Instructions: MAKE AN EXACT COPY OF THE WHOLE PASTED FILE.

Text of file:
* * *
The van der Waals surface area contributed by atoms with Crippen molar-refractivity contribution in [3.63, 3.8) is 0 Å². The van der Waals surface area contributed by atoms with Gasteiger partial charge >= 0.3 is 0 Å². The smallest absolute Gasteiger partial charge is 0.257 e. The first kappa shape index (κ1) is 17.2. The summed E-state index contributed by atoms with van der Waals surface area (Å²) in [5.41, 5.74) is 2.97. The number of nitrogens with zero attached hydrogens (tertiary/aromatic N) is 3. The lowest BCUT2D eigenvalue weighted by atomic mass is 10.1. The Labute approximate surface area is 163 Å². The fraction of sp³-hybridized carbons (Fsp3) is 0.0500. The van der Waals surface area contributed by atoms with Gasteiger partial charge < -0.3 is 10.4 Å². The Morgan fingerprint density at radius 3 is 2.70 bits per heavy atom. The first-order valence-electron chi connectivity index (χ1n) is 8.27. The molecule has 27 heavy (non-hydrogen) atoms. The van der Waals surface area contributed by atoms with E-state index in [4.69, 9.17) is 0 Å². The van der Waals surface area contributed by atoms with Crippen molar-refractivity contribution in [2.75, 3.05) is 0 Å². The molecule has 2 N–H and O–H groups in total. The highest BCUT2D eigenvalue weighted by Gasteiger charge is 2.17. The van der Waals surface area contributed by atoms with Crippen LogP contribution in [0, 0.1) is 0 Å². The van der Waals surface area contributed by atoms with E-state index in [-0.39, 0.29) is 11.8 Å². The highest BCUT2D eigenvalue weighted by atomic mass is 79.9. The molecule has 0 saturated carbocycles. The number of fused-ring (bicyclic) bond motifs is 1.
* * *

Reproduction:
The van der Waals surface area contributed by atoms with Crippen molar-refractivity contribution in [3.63, 3.8) is 0 Å². The van der Waals surface area contributed by atoms with Gasteiger partial charge >= 0.3 is 0 Å². The smallest absolute Gasteiger partial charge is 0.257 e. The first kappa shape index (κ1) is 17.2. The summed E-state index contributed by atoms with van der Waals surface area (Å²) in [5.41, 5.74) is 2.97. The number of nitrogens with zero attached hydrogens (tertiary/aromatic N) is 3. The lowest BCUT2D eigenvalue weighted by atomic mass is 10.1. The Labute approximate surface area is 163 Å². The fraction of sp³-hybridized carbons (Fsp3) is 0.0500. The van der Waals surface area contributed by atoms with Gasteiger partial charge < -0.3 is 10.4 Å². The Morgan fingerprint density at radius 3 is 2.70 bits per heavy atom. The first-order valence-electron chi connectivity index (χ1n) is 8.27. The molecule has 27 heavy (non-hydrogen) atoms. The van der Waals surface area contributed by atoms with E-state index in [4.69, 9.17) is 0 Å². The van der Waals surface area contributed by atoms with Crippen molar-refractivity contribution in [2.75, 3.05) is 0 Å². The molecule has 2 N–H and O–H groups in total. The highest BCUT2D eigenvalue weighted by Gasteiger charge is 2.17. The van der Waals surface area contributed by atoms with Crippen LogP contribution in [0, 0.1) is 0 Å². The van der Waals surface area contributed by atoms with E-state index in [-0.39, 0.29) is 11.8 Å². The highest BCUT2D eigenvalue weighted by atomic mass is 79.9. The molecule has 0 saturated carbocycles. The number of fused-ring (bicyclic) bond motifs is 1.